The Kinks – Lola Versus Powerman and the Moneygorund Part One

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Courtesy – forbes.com – By the time sessions for the album Lola Versus Powerman And The Moneygoround, Part One began in April of 1970, The Kinks found themselves within what was becoming a characteristic period of turmoil.

Original bassist Pete Quaife left the group for good in 1969, replaced by John Dalton, and John Gosling took over keyboards from Nicky Hopkins, debuting on “Lola.”

In liner notes for a new 50th anniversary reissue of the album, principal Kinks songwriter Ray Davies observes that the group’s royalties were withheld for a period of nearly five years leading up to the Lola release, the result of a publishing lawsuit.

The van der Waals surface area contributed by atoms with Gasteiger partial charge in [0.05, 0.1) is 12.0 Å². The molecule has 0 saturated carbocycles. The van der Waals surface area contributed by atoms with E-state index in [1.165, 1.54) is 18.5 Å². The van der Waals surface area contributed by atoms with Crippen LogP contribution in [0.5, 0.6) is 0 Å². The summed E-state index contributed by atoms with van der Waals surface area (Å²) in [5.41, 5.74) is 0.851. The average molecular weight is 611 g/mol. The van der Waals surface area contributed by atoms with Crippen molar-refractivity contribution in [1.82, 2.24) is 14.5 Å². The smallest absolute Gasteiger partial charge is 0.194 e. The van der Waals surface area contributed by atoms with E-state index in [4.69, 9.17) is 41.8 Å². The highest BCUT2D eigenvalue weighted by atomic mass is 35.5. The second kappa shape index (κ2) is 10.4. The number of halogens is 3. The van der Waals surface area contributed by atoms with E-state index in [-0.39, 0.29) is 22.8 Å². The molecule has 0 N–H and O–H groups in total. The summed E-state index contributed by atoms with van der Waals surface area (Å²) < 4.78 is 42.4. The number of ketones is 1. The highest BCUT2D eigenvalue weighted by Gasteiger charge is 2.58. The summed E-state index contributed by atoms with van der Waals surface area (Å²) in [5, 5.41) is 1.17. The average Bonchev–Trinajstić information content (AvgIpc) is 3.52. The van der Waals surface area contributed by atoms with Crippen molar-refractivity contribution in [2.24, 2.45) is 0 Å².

Further complicating The Kinks’ financial situation, the group was not allowed to tour the United States between most of 1965 and 1969, thanks to a ban by the American Federation of Musicians, leaving band members unable to fully capitalize on the British Invasion’s hold over the American audience at its peak.

In desperate need of a hit, all of it impacted the group’s outlook heading into the Lola Versus Powerman sessions.

“It did stimulate the writing and putting together of the album. Because it was great to get back to touring in the States again to really connect with our audience after the ban,” said Kinks guitarist Dave Davies. “But we were going through a transition period – with personnel, our management, publishing. There was a hell of a lot going on. The album kind of reflects the environment we were involved in at the time.”

Lola Versus Powerman saw the Davies brothers addressing the music industry in their inimitable fashion. “Denmark Street” takes on publishers, “Top of the Pops” the press. “This Time Tomorrow” reflects on the difficulties of life on the road while “Get Back in Line” alludes to the group’s touring ban.